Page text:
Does Biodiversity Change? Is Biodiversity Changing Now? Biodiversity Loss and Humans
Future for Biodiversity What if Loss Occurs? What Can Be Done? Biodiversity Hotspots
Biodiversity does change through time. By that, we mean that the number of species present on Earth changes over time, and the composition of species changes as well. For example, there are no dinosaurs left on the planet today, but we know that at one point in the past they thrived. That is a change in biodiversity.

The most striking changes we see in biodiversity have come at mass extinctions. There have been five major mass extinctions through Earth’s history, which many smaller extinction events in between. In addition, there is background extinction; this is the term given to species extinctions that happen at a fairly regular rate at all times, and are not the result of a sudden natural disaster or impact event.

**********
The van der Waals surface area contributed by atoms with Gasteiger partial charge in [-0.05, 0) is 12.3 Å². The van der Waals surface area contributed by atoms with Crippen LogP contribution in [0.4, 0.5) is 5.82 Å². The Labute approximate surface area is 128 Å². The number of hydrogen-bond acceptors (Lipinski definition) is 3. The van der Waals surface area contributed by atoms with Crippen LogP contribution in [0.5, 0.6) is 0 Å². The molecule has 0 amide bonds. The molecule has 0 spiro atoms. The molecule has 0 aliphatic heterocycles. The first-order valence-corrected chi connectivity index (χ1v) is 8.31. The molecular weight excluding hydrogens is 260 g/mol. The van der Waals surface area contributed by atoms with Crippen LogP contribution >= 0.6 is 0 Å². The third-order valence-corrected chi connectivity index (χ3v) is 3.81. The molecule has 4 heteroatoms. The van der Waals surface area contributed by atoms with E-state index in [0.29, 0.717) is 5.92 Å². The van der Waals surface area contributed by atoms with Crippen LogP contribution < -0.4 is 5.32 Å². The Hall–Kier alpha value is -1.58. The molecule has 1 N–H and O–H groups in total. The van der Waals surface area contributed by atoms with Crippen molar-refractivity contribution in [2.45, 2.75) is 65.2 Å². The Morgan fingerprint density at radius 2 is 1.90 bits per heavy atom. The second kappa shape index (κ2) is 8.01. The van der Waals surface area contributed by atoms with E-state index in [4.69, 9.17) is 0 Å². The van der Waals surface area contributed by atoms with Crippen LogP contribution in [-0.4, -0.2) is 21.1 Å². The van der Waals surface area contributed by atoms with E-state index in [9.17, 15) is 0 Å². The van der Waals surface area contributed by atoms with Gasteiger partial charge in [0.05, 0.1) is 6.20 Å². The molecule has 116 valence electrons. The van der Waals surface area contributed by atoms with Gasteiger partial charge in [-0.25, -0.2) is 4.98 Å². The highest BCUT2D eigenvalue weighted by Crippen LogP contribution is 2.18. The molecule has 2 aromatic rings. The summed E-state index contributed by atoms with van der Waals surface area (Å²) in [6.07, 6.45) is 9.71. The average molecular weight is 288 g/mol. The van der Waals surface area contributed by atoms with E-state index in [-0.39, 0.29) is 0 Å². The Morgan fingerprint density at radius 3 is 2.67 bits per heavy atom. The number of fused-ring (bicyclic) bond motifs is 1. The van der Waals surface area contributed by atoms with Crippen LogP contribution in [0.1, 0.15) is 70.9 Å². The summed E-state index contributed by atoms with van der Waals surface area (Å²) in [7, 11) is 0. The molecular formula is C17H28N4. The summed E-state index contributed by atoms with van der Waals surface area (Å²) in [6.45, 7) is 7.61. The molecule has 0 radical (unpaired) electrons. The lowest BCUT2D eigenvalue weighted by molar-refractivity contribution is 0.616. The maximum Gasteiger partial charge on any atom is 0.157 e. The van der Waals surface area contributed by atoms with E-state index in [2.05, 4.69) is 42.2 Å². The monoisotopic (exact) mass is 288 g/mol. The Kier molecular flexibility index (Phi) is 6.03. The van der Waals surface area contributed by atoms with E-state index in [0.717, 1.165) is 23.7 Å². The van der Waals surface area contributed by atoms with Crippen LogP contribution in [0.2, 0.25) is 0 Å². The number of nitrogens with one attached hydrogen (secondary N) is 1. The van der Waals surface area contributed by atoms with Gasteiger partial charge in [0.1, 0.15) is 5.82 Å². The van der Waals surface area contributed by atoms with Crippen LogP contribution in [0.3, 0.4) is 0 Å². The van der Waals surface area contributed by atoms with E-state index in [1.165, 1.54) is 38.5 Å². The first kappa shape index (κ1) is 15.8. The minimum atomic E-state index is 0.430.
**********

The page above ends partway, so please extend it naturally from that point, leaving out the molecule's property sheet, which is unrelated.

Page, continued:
The figure below shows biodiversity through the Phanerozoic, the period of geologic time that includes today:

The grey section of the graph shows all genera, or groups of species, extant at a given time. The green shows the portion of those genera that are well-resolved, meaning scientists have a good understanding of the group, with few gaps. The yellow and red triangles show the “Big Five” and present-day mass extinctions, and the blue triangles show other large extinction events.

Click on the yellow and red mass extinction triangles to learn more!

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